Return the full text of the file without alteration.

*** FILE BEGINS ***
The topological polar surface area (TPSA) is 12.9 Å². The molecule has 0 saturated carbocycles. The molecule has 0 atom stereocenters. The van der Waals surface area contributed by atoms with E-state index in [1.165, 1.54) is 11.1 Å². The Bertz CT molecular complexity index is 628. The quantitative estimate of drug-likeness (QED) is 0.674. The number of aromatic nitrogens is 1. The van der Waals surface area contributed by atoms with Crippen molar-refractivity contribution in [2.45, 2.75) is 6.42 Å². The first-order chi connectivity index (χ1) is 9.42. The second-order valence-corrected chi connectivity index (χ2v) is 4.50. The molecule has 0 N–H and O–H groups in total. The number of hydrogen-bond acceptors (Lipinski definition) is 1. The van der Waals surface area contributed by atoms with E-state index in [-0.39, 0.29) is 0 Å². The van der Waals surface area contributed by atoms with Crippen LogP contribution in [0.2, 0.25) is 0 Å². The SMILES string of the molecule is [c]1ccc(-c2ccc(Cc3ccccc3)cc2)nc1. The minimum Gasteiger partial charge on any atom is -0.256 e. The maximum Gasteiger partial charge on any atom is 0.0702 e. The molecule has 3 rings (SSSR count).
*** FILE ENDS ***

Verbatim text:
The topological polar surface area (TPSA) is 12.9 Å². The molecule has 0 saturated carbocycles. The molecule has 0 atom stereocenters. The van der Waals surface area contributed by atoms with E-state index in [1.165, 1.54) is 11.1 Å². The Bertz CT molecular complexity index is 628. The quantitative estimate of drug-likeness (QED) is 0.674. The number of aromatic nitrogens is 1. The van der Waals surface area contributed by atoms with Crippen molar-refractivity contribution in [2.45, 2.75) is 6.42 Å². The first-order chi connectivity index (χ1) is 9.42. The second-order valence-corrected chi connectivity index (χ2v) is 4.50. The molecule has 0 N–H and O–H groups in total. The number of hydrogen-bond acceptors (Lipinski definition) is 1. The van der Waals surface area contributed by atoms with E-state index in [-0.39, 0.29) is 0 Å². The van der Waals surface area contributed by atoms with Crippen LogP contribution in [0.2, 0.25) is 0 Å². The SMILES string of the molecule is [c]1ccc(-c2ccc(Cc3ccccc3)cc2)nc1. The minimum Gasteiger partial charge on any atom is -0.256 e. The maximum Gasteiger partial charge on any atom is 0.0702 e. The molecule has 3 rings (SSSR count).